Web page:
F. Crasto de Lima and A. Fazzio
A material’s geometric structure is a fundamental part of its properties. The honeycomb geometry of graphene is responsible for its Dirac cone, while kagome and Lieb lattices host flat bands and pseudospin-1 Dirac dispersion. These features seem to be particular to a few 2D systems rather than a common occurrence. Given this correlation between structure and properties, exploring new geometries can lead to unexplored states and phenomena. Kepler is the pioneer of the mathematical tiling theory, describing ways of filling the Euclidean plane with geometric forms in his book Harmonices Mundi. In this article, we characterize 1255 lattices composed of k-uniform tiling of the Euclidean plane and unveil their intrinsic properties; this class of arranged tiles presents high-degeneracy points, exotic quasiparticles and flat bands as common features. Here, we present a guide for the experimental interpretation and prediction of new 2D systems.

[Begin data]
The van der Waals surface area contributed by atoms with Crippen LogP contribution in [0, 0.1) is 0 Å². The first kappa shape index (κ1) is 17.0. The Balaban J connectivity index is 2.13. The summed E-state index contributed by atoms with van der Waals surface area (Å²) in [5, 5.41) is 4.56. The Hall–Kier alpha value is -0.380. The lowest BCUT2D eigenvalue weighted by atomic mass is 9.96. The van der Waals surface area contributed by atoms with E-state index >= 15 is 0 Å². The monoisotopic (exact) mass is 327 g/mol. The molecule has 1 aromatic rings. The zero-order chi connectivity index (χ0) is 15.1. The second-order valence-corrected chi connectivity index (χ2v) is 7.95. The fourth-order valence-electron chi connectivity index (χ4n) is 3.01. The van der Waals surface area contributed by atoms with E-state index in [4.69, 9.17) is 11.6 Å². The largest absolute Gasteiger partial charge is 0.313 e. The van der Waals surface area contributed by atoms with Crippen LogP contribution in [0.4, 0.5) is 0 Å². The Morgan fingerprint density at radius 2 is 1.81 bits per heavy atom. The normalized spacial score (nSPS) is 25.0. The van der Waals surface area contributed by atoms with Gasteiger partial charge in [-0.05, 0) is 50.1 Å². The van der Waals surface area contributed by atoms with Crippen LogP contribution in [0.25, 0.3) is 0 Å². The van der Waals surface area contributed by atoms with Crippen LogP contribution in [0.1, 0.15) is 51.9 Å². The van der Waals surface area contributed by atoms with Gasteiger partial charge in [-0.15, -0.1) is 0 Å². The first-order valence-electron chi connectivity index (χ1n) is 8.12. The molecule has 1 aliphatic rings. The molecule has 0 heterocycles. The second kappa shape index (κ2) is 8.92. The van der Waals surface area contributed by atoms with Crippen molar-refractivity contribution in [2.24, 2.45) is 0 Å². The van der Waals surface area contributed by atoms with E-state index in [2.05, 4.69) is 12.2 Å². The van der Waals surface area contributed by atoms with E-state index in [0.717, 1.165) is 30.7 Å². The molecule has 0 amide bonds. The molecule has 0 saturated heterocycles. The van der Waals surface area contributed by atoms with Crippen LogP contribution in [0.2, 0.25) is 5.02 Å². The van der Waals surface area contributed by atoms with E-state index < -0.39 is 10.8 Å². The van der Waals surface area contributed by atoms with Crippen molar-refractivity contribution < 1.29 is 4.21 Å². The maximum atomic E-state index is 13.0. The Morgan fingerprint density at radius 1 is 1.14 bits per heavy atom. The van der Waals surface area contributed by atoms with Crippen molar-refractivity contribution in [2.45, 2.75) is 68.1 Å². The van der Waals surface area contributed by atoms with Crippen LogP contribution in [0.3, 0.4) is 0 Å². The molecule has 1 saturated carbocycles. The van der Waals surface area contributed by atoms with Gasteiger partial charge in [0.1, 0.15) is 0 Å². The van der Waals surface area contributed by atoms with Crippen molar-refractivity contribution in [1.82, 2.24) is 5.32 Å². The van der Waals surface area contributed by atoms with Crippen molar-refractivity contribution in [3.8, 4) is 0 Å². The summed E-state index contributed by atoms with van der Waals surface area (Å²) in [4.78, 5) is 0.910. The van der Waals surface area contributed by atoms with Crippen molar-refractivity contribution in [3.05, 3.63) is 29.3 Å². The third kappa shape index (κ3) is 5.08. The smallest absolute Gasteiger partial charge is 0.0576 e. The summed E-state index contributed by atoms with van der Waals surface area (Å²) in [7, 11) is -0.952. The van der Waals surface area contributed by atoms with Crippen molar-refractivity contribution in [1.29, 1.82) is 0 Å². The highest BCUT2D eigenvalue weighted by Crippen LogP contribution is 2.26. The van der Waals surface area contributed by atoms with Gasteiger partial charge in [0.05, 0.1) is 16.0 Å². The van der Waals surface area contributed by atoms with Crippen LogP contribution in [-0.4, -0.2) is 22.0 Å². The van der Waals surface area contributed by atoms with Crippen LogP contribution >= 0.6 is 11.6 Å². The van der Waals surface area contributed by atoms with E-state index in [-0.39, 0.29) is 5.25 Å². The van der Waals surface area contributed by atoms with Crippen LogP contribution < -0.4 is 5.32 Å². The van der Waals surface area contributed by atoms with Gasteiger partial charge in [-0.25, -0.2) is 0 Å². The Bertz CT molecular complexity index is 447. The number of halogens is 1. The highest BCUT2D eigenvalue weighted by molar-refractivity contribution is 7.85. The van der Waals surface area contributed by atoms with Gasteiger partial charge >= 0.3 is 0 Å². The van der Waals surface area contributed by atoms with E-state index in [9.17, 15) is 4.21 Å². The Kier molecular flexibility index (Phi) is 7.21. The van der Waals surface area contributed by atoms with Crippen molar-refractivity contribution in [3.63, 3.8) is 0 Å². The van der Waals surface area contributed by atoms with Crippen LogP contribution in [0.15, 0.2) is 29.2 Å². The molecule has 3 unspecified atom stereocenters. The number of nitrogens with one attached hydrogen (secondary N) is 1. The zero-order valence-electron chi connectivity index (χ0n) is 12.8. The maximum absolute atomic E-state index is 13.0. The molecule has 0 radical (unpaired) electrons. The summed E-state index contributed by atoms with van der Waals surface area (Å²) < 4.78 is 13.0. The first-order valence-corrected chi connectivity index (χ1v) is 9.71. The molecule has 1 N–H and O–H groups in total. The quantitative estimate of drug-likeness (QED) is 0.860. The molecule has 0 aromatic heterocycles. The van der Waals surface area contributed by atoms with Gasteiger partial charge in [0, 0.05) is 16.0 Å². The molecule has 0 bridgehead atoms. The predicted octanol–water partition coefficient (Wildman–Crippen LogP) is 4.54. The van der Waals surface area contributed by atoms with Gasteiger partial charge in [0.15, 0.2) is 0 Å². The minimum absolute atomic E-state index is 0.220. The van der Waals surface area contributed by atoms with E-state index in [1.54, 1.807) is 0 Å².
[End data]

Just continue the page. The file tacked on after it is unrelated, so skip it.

Emergent quasiparticles in Euclidean tilings
Nanoscale, 2021, 13, 5270